Antibiotic-associated colitis

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Pseudomembranous colitis

Pseudomembranous colitis is severe inflammation of the colon in which raised, yellowish plaques, or pseudomembranes, develop on the mucosal lining. The plaques consist of clumps of dead epithelial cells from the colon, white blood cells, and fibrous protein.

Pseudomembranous colitis is usually associated with antibiotic use. When the normal balance of the flora in the colon is disturbed, pathogenic strains of the bacillus Clostridium difficile may proliferate out of control and produce damaging amounts of cytotoxins known as cytotoxins A and B.

C. difficile toxins often cause diarrhea and mild inflammation of the colon. Less frequently, the condition may progress further, causing ulceration and formation of the pseudomembranous plaques. Pseudomembranous colitis is most common in health care facilities such as hospitals and nursing homes, where an individual is most likely to be immune-compromised and to come into contact with persistent, heat-resistant C. difficile spores by the fecal-oral route. Thus, the best way to prevent it is meticulous cleanliness, coupled with avoiding the overuse of antibiotics .

Mild symptoms such as diarrhea often disappear spontaneously soon after the antibiotics are discontinued. Ironically, severe antibiotic-associated colitis must generally be treated with additional antibiotics to target the C. difficile pathogen. Benign intestinal flora such as lactobacillus or non-pathogenic yeast may be administered orally or rectally. Supportive therapies such as intravenous fluids are used as in other cases of ulcerative colitis. In rare cases, surgery to remove the damaged section of colon may be required.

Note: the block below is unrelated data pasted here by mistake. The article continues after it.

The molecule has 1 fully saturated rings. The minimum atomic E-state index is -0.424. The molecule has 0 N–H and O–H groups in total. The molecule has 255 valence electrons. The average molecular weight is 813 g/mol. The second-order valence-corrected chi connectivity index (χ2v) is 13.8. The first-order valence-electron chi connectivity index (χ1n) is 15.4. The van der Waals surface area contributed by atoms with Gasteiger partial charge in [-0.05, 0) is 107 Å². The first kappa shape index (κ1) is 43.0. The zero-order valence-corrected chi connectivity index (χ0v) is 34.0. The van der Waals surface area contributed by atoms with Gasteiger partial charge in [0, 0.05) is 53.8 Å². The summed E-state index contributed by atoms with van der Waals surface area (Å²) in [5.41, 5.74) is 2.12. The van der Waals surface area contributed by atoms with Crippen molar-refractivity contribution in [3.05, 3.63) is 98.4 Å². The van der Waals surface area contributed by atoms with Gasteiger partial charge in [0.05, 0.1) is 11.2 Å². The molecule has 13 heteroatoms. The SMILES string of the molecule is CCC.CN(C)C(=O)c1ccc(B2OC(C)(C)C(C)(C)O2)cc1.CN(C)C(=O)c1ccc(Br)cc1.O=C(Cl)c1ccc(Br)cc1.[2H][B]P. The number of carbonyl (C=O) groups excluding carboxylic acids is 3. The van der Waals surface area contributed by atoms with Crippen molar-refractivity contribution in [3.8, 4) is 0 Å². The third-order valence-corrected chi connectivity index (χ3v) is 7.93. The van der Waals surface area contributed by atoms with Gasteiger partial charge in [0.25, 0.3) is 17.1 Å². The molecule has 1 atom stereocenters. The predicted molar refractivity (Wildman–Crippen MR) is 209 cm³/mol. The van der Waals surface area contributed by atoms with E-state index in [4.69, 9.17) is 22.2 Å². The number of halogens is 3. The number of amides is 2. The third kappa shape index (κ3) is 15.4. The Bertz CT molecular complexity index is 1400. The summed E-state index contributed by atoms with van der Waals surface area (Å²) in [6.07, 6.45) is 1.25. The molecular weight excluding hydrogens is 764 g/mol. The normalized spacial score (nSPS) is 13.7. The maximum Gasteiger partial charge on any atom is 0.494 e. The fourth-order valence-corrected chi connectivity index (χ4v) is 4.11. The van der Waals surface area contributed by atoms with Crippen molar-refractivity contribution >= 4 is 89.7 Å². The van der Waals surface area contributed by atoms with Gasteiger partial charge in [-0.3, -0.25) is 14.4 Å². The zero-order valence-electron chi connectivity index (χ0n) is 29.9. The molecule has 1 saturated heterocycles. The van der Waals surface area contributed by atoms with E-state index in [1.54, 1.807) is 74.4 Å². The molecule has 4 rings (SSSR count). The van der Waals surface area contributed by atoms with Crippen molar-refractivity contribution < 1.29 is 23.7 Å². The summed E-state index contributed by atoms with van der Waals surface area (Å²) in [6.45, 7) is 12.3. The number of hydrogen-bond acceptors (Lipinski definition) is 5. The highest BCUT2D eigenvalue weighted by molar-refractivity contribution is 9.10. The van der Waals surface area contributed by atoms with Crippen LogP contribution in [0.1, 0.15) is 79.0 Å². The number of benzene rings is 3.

While antibiotic use is the most common precipitating cause of pseudomembranous colitis, occasionally the condition may result from chemotherapy , bone marrow transplantation, or other causes.

See also Microbial flora of the stomach and gastrointestinal tract

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pseudomembranous colitis (s'yoo-doh-mem-brăn-ŭs) n. see colitis.

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